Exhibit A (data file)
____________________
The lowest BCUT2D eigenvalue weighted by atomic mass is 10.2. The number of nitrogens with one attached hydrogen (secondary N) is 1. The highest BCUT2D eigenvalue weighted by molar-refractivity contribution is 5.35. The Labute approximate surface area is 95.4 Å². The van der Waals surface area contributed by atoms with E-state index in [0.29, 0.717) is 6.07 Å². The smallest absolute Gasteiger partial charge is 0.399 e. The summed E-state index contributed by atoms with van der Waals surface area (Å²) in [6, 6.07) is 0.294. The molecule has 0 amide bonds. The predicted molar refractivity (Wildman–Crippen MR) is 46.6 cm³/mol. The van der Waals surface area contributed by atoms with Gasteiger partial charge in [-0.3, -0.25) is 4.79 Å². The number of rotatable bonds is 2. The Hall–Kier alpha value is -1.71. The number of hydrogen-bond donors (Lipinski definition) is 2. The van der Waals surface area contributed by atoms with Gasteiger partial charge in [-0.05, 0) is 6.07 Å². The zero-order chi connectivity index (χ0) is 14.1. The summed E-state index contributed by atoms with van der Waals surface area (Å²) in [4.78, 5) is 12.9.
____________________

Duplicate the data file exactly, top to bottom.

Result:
The lowest BCUT2D eigenvalue weighted by atomic mass is 10.2. The number of nitrogens with one attached hydrogen (secondary N) is 1. The highest BCUT2D eigenvalue weighted by molar-refractivity contribution is 5.35. The Labute approximate surface area is 95.4 Å². The van der Waals surface area contributed by atoms with E-state index in [0.29, 0.717) is 6.07 Å². The smallest absolute Gasteiger partial charge is 0.399 e. The summed E-state index contributed by atoms with van der Waals surface area (Å²) in [6, 6.07) is 0.294. The molecule has 0 amide bonds. The predicted molar refractivity (Wildman–Crippen MR) is 46.6 cm³/mol. The van der Waals surface area contributed by atoms with Gasteiger partial charge in [-0.3, -0.25) is 4.79 Å². The number of rotatable bonds is 2. The Hall–Kier alpha value is -1.71. The number of hydrogen-bond donors (Lipinski definition) is 2. The van der Waals surface area contributed by atoms with Gasteiger partial charge in [-0.05, 0) is 6.07 Å². The zero-order chi connectivity index (χ0) is 14.1. The summed E-state index contributed by atoms with van der Waals surface area (Å²) in [4.78, 5) is 12.9.